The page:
A necessary disclosure to a third party does not waive the attorney-client privilege.
The Los Angeles Metropolitan Transit Authority (“LAMTA”) solicited proposals for the installation and maintenance of 10 automatic public toilets in exchange for the use of advertising space on LAMTA property. Eller Media Company (“Eller”) evaluated the request for proposals, but decided not to submit a bid because it was allegedly told only 35 subway sites were available.
STI Outdoor LLC (“STI”) submitted the only bid, and retained Manatt, Phelps & Phillips (“the Manatt firm”) to negotiate a license agreement with LAMTA. After the agreement was completed Eller learned it gave STI about 80 highly desirable freeway-viewable advertising locations. Eller requested, but was denied, all LAMTA documents regarding the solicitation of proposals for the project. Eller sued under the California Public Records Act.
LAMTA opposed Eller’s superior court petition as to three documents. One was a January 1999 memo from LAMTA’s general counsel’s office to its director of real estate in response to the latter’s request for legal advice for an inquiry by STI. Another was the January 1999 letter from the director to the president of STI transmitting the general counsel’s memo. The director testified she sent the memo to STI to help them better understand each other’s position. The third document was an August 1998 Manatt firm memo that STI shared with LAMTA concerning a legal opinion about the project. LAMTA asserted the attorney-client and work product privileges as to the first two documents; STI asserted the attorney-client privilege as to the third.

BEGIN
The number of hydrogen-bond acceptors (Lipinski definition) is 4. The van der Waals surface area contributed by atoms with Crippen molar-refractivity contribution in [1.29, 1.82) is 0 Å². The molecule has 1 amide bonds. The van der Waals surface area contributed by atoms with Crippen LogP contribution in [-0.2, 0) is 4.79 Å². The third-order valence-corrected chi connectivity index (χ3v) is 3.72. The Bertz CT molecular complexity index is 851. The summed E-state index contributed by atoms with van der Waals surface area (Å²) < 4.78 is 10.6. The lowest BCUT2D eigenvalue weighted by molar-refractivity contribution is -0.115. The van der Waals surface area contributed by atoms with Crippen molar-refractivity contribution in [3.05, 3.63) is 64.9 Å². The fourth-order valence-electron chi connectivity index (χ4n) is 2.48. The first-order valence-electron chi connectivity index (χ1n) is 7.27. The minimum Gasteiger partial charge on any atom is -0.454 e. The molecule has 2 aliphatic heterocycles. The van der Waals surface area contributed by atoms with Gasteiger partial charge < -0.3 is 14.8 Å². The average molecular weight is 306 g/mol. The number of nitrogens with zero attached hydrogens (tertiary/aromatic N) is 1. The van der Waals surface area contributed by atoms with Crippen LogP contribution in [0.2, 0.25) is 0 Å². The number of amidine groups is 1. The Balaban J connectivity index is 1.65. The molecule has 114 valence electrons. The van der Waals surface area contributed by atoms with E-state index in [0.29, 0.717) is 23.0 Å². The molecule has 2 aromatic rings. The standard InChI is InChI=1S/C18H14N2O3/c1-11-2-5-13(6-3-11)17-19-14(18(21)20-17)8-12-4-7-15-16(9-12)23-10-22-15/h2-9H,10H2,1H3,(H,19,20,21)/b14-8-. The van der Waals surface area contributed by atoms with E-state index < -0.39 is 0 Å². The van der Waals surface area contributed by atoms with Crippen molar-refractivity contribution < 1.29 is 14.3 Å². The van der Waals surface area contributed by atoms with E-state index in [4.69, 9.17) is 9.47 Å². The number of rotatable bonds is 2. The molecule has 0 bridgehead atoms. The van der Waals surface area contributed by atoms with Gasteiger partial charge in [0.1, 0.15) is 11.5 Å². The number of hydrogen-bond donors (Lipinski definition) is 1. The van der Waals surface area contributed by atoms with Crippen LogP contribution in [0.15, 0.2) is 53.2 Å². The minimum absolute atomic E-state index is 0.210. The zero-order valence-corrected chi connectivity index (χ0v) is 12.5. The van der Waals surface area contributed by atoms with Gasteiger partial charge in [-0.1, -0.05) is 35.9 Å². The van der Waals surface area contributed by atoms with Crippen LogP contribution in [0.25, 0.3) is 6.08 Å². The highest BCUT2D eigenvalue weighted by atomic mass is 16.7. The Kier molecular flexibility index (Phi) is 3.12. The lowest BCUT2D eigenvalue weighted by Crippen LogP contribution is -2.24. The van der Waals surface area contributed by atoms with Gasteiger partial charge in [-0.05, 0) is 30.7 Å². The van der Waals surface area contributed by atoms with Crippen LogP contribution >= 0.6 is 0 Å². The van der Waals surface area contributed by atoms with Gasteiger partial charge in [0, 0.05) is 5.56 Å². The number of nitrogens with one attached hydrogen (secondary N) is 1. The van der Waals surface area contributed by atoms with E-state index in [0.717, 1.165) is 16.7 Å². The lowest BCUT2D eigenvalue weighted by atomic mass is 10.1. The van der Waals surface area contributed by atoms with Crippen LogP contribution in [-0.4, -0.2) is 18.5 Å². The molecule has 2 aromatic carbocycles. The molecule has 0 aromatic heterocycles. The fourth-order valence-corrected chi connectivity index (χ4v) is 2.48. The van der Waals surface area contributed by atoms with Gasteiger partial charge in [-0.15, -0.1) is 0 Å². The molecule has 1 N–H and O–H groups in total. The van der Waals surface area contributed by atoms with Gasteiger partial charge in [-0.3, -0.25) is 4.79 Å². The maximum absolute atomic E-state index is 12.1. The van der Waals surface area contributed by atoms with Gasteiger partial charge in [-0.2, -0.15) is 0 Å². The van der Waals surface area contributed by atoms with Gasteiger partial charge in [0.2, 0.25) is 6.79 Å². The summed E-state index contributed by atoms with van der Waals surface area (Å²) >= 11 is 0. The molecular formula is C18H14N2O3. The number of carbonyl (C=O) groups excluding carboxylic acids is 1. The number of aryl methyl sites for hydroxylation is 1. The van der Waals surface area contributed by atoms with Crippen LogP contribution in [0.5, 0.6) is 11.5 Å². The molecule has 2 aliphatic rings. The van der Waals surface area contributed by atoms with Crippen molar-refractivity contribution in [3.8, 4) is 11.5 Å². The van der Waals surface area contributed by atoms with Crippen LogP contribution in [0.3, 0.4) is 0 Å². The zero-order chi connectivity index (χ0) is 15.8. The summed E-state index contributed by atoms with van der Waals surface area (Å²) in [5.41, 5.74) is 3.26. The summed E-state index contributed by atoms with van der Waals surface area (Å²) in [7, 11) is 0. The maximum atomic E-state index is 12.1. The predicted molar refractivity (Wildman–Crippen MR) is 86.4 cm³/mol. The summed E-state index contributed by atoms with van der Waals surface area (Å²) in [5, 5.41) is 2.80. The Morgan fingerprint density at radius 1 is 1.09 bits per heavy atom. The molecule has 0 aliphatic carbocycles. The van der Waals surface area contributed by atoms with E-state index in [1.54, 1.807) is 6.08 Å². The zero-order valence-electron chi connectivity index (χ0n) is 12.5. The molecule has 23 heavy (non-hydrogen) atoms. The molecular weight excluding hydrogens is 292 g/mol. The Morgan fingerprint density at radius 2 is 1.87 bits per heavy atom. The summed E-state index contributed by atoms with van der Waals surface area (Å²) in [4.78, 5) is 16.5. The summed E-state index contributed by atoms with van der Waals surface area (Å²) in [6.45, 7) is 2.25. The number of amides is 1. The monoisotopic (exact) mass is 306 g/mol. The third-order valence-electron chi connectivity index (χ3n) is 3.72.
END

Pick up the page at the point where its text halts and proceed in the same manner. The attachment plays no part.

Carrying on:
Eller argued that until LAMTA formally voted to award the contract and negotiate with STI, LAMTA and STI could not have had any shared interest in legal advice. Accordingly, the documents exchanged between them three months earlier could not be privileged. The trial court largely agreed. It found the Manatt memo was not privileged because it was prepared at a time when the parties were dealing with each other at arm’s length and was not prepared for their joint benefit. The trial court also found that no other privilege or exemption applied.
The appellate court reversed, focusing on Evidence Code §§ 912, subdivision (d) (protecting disclosures “reasonably necessary for the accomplishment of the purpose for which the lawyer … was consulted”), and 952 (confidential communications include those made to third persons “present to further the interest of the client” and disclosures reasonably necessary for “the accomplishment of the purpose for which the lawyer was consulted”).
The court of appeal rejected Eller’s argument that only “legal” communications were privileged, not “business” communications. The court noted that the statutes do not use the terms “litigation” or “legal communication” to describe the privilege. They refer to “the accomplishment of the purpose” for which the lawyer was consulted, which can be for many reasons other than litigation.
At the time of the communications, the parties were bound by an offer and acceptance in contemplation of a binding, detailed license agreement. The disclosures here were reasonably necessary to further the parties’ interest in completing their negotiations. Thus, the attorney-client privilege for the documents was not waived as a result of LAMTA and STI exchanging them.
Comment: Previous decisions protected shared communications in the course of a government investigation and litigation. The STI Outdoor decision makes clear that the attorney-client privilege may apply regardless of whether litigation is contemplated, so long as the communication is reasonably necessary to accomplish the client’s purpose in consulting the attorney.